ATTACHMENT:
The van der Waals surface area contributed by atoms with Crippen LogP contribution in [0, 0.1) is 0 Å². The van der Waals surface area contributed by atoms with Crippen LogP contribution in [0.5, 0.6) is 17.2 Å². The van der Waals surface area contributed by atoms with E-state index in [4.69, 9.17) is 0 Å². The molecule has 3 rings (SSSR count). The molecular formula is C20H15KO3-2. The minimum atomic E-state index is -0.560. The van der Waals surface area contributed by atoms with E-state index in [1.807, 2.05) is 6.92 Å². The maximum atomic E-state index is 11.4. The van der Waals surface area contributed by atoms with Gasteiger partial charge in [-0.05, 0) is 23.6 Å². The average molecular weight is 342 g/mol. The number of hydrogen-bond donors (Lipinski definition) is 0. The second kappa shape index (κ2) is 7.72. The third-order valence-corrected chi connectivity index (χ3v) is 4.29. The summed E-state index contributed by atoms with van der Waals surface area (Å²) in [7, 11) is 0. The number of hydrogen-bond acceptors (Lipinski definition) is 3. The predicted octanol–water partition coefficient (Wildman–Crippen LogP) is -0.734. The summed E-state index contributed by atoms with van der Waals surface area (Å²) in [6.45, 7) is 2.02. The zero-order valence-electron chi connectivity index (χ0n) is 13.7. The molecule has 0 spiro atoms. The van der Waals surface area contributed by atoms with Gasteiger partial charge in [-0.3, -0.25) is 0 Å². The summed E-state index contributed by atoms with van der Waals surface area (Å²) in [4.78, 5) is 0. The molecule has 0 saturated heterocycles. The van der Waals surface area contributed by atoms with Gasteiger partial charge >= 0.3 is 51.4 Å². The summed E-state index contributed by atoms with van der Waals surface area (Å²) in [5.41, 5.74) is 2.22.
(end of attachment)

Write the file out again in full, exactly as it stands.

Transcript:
The van der Waals surface area contributed by atoms with Crippen LogP contribution in [0, 0.1) is 0 Å². The van der Waals surface area contributed by atoms with Crippen LogP contribution in [0.5, 0.6) is 17.2 Å². The van der Waals surface area contributed by atoms with E-state index in [4.69, 9.17) is 0 Å². The molecule has 3 rings (SSSR count). The molecular formula is C20H15KO3-2. The minimum atomic E-state index is -0.560. The van der Waals surface area contributed by atoms with E-state index in [1.807, 2.05) is 6.92 Å². The maximum atomic E-state index is 11.4. The van der Waals surface area contributed by atoms with Gasteiger partial charge in [-0.05, 0) is 23.6 Å². The average molecular weight is 342 g/mol. The number of hydrogen-bond donors (Lipinski definition) is 0. The second kappa shape index (κ2) is 7.72. The third-order valence-corrected chi connectivity index (χ3v) is 4.29. The summed E-state index contributed by atoms with van der Waals surface area (Å²) in [7, 11) is 0. The number of hydrogen-bond acceptors (Lipinski definition) is 3. The predicted octanol–water partition coefficient (Wildman–Crippen LogP) is -0.734. The summed E-state index contributed by atoms with van der Waals surface area (Å²) in [6.45, 7) is 2.02. The zero-order valence-electron chi connectivity index (χ0n) is 13.7. The molecule has 0 spiro atoms. The van der Waals surface area contributed by atoms with Gasteiger partial charge in [-0.3, -0.25) is 0 Å². The summed E-state index contributed by atoms with van der Waals surface area (Å²) in [4.78, 5) is 0. The molecule has 0 saturated heterocycles. The van der Waals surface area contributed by atoms with Gasteiger partial charge >= 0.3 is 51.4 Å². The summed E-state index contributed by atoms with van der Waals surface area (Å²) in [5.41, 5.74) is 2.22.